Discovery Of Florida-Based TransCredit’s Dataset With Trucking, Transport Company & Individual Driver Information Apparently Tied To Credit Accounts, Loans, Repayment And Debt Collection
WebsitePlanet.com has reported that “[s]ecurity researcher Jeremiah Fowler together with the Website Planet research team discovered a non-password protected database that contained 822,789 records.”
According to WebsitePlanet.com, “The dataset had detailed information on trucking, transport companies, and individual drivers. The data appeared to be connected to credit accounts, loans, repayment, and debt collections. This included banking information and tax ID numbers. Many of the Tax IDs were consistent with what appeared to be SSN (Social Security Numbers) and stored in plain text.”
WebsitePlanet.com reported that “there were multiple references including internal emails and usernames of a Florida based company called TransCredit“; the investigative team “sent a responsible disclosure notice to TransCredit and public access was restricted shortly after”; and “[t]he records appeared to contain the data of trucking and transportation companies based in the United States and Canada.”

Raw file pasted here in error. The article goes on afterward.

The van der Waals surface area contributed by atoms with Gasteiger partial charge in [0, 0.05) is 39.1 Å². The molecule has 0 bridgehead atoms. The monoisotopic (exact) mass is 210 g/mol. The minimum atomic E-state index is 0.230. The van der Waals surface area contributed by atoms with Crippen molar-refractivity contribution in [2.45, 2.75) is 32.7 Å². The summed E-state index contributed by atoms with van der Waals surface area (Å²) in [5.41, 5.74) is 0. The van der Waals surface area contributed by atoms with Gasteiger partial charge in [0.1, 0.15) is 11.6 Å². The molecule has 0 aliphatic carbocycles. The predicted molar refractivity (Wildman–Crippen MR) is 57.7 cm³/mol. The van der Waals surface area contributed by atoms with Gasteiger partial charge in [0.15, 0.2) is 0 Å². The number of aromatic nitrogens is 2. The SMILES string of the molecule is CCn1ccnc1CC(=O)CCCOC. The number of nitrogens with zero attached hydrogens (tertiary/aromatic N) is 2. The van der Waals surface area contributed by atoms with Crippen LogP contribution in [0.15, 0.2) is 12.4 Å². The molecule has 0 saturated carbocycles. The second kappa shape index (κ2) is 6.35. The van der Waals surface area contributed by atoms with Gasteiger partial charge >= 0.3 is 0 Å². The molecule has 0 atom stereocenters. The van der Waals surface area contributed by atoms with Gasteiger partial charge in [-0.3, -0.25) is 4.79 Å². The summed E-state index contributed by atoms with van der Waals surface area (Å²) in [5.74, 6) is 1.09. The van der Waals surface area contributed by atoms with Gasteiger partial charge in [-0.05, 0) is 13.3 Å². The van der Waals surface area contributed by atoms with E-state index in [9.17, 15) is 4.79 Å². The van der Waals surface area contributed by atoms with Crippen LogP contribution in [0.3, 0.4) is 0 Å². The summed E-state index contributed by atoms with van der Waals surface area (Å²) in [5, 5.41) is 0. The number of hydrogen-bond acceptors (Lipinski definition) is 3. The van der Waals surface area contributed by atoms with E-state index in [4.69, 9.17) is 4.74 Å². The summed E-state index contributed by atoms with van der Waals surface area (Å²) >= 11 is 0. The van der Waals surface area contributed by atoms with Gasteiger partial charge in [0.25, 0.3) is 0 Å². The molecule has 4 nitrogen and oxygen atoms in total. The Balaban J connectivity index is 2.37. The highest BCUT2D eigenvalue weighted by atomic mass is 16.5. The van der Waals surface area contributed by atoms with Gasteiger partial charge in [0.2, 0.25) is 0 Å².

The following information, according to WebsitePlanet.com, was discovered:
- Total Records: 822,789
- Internal records that include customers first and last names, emails, bank information, Tax ID numbers that appear to be SSN and EIN (Employer Identification Number).
- These individuals could be at risk of a targeted social engineering attack using insider information.
- Detailed notes on collections, payment histories, new applicants, status and progress. References to “TransCredit” and “Transcore”
- Internal Passwords and login IDs / Usernames, account numbers. We can only assume that these could be used to access the user portal. (We do not circumvent password protections or attempt to validate user credentials for ethical reasons).
- Indices named:
- The files also show where data is stored and a blueprint of how the network operates from the back end. The database was at risk of a ransomware attack that would encrypt the data.
Additionally, WebsitePlanet.com reported that “[t]his database contained enough information to create a range of highly targeted fraud or scams. Criminals armed with insider knowledge could potentially gain trust very easily and companies or individuals would be less suspicious when presented with verifying a Tax ID or other data.” [All emphasis added.]
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